1. Last time you were interviewed for Snapshot you spoke to Alisa regarding your then future work, The Falcon Throne, first in the Tarnished Crown series – and now it’s due out August 26th! (Australian release date, September for UK and USA). Could you tell us a little about the first book, and your current plans for the rest of the series?
The Tarnished Crown series is an epic historical fantasy saga which deals with the price of power. As my wonderful editor put it for the first book’s tag line: Every crown is tarnished by the blood of ambition.
Book 1, The Falcon Throne, is about three struggling dynasties sharing a common past. In the duchy of Harcia, Aimery frets over what will become of his land and his people when he dies and his heir, Balfre, is made duke. His lack of trust in his older son is the catalyst for events that are destined to change his duchy – and the known world – for ever. To Harcia’s south, beyond the buffering stretch of land known as the Marches, lies the duchy of Clemen. Its duke, Harald, is not loved. Desperate to end his tyranny, his barons seek to overthrow him and place his bastard cousin Roric on the throne – and in doing so set Clemen on a dark path. And across the narrow Moat, in the Principality of Cassinia, the widowed duchess of Ardenn fights to protect the rights of her daughter, Catrain, who should follow in her father’s footsteps and rule their duchy like any son born. But the alliances she’s made in order to see that done will have lasting repercussions for every nation within her reach.
And so the opening gambits of the greater game are played …
Right now I’m doing the detailed story breakdown of book 2, and into part of book 3. I can’t, and don’t even try, to see too far ahead with any detail because the story tends to build organically and I don’t like to pre-empt the process. I do know the overall story direction, and the fates of most of the main characters, and I have snatches of clarity regarding upcoming events. My aim is to surprise, horrify and delight readers with this story – and maybe, hopefully, show that it’s not only men who can write the big politics and war sagas.
2. Are there any plot ideas you still have for previous books that you wish you could have explored, or hope to explore sometime in the future?
Actually, no. Like most writers, I have themes that I’m instinctively attracted to so my hope is that I can continue to explore them, untangle them, in new and interesting ways that mean I can avoid repeating myself – or just rehashing work by other writers. It’s actually quite tricky, since the more you write the more you run the risk of doing just that. But my fingers are crossed that it’s so far, so good!
3. Are you already thinking of your next series, or perhaps for short stories to release alongside your current series?
Not so much thinking of the next series — it remains to be seen if I’ll survive writing this one! — but certainly, I have an idea for something I’d like to tackle when Tarnished Crown is done. It’s something I’ve been playing around with in the back of my head for a couple of years, but Tarnished Crown took precedence. Then of course there’s the Rogue Agent series, which has had to tread water a bit. I have at least one more adventure with Gerald and co. to write — soon, I hope. I really miss those guys.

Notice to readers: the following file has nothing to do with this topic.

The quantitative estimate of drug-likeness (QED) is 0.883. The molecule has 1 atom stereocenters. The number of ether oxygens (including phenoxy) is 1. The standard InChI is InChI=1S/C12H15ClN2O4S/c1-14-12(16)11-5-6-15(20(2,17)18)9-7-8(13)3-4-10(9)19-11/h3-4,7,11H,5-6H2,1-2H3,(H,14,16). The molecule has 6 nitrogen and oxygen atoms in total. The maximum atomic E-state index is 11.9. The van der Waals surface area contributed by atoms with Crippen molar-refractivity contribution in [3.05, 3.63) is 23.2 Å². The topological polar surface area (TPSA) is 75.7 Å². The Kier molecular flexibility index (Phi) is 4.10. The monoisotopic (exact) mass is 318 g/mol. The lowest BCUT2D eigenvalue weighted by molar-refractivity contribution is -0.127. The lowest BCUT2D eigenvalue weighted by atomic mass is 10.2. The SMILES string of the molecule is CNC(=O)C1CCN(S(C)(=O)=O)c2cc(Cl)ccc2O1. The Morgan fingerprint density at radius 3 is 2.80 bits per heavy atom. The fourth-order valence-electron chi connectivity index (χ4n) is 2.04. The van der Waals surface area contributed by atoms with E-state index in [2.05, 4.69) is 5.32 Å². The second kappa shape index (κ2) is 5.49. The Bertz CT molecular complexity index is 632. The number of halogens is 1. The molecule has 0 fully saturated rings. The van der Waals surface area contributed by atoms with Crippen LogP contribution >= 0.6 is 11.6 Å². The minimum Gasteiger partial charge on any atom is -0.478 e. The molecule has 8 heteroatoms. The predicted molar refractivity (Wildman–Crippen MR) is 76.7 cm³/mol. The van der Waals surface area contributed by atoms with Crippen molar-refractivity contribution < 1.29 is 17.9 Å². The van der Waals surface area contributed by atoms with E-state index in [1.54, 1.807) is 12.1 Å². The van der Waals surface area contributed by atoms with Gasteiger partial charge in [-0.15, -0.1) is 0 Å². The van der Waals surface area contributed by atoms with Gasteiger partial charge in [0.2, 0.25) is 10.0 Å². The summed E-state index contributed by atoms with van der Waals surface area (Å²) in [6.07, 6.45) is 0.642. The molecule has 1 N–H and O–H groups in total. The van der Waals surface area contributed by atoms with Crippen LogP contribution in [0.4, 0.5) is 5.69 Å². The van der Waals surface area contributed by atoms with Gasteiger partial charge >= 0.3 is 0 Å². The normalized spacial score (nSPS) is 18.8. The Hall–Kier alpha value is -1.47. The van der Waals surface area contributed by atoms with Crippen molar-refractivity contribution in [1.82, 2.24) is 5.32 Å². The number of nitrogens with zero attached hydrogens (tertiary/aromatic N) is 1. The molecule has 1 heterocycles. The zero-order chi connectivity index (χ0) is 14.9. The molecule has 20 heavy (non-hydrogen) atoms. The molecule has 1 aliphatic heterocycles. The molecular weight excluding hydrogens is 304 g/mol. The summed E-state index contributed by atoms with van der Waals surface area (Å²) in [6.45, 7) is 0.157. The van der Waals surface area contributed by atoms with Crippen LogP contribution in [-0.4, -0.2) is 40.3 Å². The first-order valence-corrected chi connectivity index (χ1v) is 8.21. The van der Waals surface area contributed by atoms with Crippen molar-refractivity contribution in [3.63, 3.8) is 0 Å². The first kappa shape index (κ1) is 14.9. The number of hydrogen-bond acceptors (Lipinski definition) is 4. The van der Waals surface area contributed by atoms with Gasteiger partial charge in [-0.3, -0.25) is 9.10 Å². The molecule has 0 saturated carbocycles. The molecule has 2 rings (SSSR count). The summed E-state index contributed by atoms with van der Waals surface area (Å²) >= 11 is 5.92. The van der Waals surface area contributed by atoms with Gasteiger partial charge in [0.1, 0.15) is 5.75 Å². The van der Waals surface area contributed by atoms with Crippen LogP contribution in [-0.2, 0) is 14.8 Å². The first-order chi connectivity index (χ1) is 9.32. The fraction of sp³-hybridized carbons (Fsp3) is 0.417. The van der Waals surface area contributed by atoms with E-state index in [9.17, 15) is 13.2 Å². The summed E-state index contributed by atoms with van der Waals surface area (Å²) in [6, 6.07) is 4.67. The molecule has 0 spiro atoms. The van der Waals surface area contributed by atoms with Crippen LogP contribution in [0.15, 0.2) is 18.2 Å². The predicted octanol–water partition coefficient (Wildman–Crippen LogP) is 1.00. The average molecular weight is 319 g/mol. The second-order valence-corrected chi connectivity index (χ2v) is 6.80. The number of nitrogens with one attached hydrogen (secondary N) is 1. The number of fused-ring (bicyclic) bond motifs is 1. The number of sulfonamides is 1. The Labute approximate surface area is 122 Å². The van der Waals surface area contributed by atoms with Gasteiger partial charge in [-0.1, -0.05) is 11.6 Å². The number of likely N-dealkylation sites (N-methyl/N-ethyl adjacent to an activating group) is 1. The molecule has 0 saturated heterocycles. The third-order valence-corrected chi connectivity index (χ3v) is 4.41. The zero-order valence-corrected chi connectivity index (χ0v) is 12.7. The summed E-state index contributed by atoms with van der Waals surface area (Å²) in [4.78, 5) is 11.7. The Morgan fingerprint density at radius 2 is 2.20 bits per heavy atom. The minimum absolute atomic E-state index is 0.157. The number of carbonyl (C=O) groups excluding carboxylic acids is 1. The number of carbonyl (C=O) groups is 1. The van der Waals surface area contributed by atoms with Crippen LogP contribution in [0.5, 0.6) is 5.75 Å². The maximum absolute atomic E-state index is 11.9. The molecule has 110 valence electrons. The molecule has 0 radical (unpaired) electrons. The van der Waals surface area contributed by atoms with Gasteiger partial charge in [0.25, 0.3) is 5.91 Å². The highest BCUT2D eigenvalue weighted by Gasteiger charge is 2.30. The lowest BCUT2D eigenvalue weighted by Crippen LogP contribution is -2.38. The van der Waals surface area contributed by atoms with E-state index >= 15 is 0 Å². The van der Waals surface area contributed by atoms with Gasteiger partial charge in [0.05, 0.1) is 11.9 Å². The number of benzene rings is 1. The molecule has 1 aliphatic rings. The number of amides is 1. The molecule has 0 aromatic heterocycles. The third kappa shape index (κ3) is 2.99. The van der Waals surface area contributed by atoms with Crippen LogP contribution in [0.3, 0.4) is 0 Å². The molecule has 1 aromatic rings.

4. What Australian works have you loved recently?
Tragically, my reading for the last long while has been almost exclusively of the research variety — medieval biographies and warfare and European history. However, I did read Glenda Larke’s new fantasy, The Lascar’s Dagger, and as always was impressed. I know it sounds cheesy because not only is Glenda a friend, she’s a fellow Orbit author, but nevertheless it’s true. I really enjoyed the book and I’m looking forward to finding out how the rest of the story unfolds. Glenda has no competition when it comes to world-building. I’ve learned so much about creating evocative, otherworldly environments from reading her work. Lascar’s Dagger is a distinctly individual, unique tale that takes fairly obscure elements of our world history and fashions them into a rousing fantasy adventure.
5. Have recent changes in the publishing industry influenced the way you work? What do you think you will be publishing/writing/reading in five years from now?
Really, no. Because I have zero control over any of that. I have a contract with Orbit, I’m writing the books covered by the contract to the very best of my ability, and that’s all I can think about. Once the contract is concluded, then I’ll see where we’re up to in the world of publishing. Maybe then I’ll change the way I do business. I don’t know. What I do know is that there’s every chance I’ll still be writing this series 5 years from now! It’s a huge undertaking, they’re big and complicated books, and I can’t rush them. So looking ahead for me is just a distraction. Fretting over business decisions I can’t affect is also a distraction, and emotionally counterproductive. It’s frustrating sometimes, for sure, and with the industry in such a state of flux it’s easy to get the wobblies. But all that does is knock me off course with the books I’m writing now, so I have to discipline myself to stay focused.
As for what I’ll be reading — well, I’m pretty sure I’ll still be reading the history books, but aside from that? New books by my favourite authors, I hope, and hopefully books by new writers who are destined to join my list of favourites. The only thing I am sure of is that I will be reading something. Because stories will never die.